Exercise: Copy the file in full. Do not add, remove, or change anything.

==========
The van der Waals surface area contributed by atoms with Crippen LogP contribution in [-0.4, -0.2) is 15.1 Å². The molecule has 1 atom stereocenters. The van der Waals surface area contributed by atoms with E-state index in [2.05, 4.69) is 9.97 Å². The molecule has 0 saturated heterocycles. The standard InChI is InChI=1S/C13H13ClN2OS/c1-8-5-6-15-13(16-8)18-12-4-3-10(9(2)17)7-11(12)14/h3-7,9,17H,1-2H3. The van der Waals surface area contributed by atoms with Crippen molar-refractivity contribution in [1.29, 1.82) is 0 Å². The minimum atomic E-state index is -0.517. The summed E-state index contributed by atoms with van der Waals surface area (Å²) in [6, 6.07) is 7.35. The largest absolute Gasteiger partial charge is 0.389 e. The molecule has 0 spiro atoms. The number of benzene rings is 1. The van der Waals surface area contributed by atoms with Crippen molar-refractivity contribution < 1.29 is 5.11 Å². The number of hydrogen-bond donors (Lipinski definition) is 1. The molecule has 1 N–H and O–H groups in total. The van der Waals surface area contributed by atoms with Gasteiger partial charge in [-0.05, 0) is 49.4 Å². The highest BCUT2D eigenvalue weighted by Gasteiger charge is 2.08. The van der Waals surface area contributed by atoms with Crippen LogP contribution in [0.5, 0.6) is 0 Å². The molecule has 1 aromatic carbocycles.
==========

The van der Waals surface area contributed by atoms with Crippen LogP contribution in [-0.4, -0.2) is 15.1 Å². The molecule has 1 atom stereocenters. The van der Waals surface area contributed by atoms with E-state index in [2.05, 4.69) is 9.97 Å². The molecule has 0 saturated heterocycles. The standard InChI is InChI=1S/C13H13ClN2OS/c1-8-5-6-15-13(16-8)18-12-4-3-10(9(2)17)7-11(12)14/h3-7,9,17H,1-2H3. The van der Waals surface area contributed by atoms with Crippen molar-refractivity contribution in [1.29, 1.82) is 0 Å². The minimum atomic E-state index is -0.517. The summed E-state index contributed by atoms with van der Waals surface area (Å²) in [6, 6.07) is 7.35. The largest absolute Gasteiger partial charge is 0.389 e. The molecule has 0 spiro atoms. The number of benzene rings is 1. The van der Waals surface area contributed by atoms with Crippen molar-refractivity contribution < 1.29 is 5.11 Å². The number of hydrogen-bond donors (Lipinski definition) is 1. The molecule has 1 N–H and O–H groups in total. The van der Waals surface area contributed by atoms with Gasteiger partial charge in [-0.05, 0) is 49.4 Å². The highest BCUT2D eigenvalue weighted by Gasteiger charge is 2.08. The van der Waals surface area contributed by atoms with Crippen LogP contribution in [0.5, 0.6) is 0 Å². The molecule has 1 aromatic carbocycles.